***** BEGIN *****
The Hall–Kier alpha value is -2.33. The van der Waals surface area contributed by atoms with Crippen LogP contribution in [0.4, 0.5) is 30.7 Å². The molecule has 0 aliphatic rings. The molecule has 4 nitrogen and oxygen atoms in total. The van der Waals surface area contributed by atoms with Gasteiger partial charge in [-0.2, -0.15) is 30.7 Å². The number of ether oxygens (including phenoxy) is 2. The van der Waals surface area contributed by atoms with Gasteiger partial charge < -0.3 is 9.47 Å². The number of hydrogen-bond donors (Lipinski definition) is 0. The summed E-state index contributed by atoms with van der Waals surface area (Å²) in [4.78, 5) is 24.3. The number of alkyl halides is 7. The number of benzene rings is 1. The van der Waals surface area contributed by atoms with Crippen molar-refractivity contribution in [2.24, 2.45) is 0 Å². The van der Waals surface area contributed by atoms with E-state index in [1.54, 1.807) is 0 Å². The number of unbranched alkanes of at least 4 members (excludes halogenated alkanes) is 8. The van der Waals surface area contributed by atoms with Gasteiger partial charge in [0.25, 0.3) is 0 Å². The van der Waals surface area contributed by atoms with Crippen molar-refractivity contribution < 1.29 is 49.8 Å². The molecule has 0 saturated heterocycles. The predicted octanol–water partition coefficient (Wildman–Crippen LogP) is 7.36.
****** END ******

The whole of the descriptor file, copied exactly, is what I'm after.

The Hall–Kier alpha value is -2.33. The van der Waals surface area contributed by atoms with Crippen LogP contribution in [0.4, 0.5) is 30.7 Å². The molecule has 0 aliphatic rings. The molecule has 4 nitrogen and oxygen atoms in total. The van der Waals surface area contributed by atoms with Gasteiger partial charge in [-0.2, -0.15) is 30.7 Å². The number of ether oxygens (including phenoxy) is 2. The van der Waals surface area contributed by atoms with Gasteiger partial charge < -0.3 is 9.47 Å². The number of hydrogen-bond donors (Lipinski definition) is 0. The summed E-state index contributed by atoms with van der Waals surface area (Å²) in [4.78, 5) is 24.3. The number of alkyl halides is 7. The number of benzene rings is 1. The van der Waals surface area contributed by atoms with Crippen molar-refractivity contribution in [2.24, 2.45) is 0 Å². The van der Waals surface area contributed by atoms with E-state index in [1.54, 1.807) is 0 Å². The number of unbranched alkanes of at least 4 members (excludes halogenated alkanes) is 8. The van der Waals surface area contributed by atoms with Gasteiger partial charge in [0.25, 0.3) is 0 Å². The van der Waals surface area contributed by atoms with Crippen molar-refractivity contribution < 1.29 is 49.8 Å². The molecule has 0 saturated heterocycles. The predicted octanol–water partition coefficient (Wildman–Crippen LogP) is 7.36.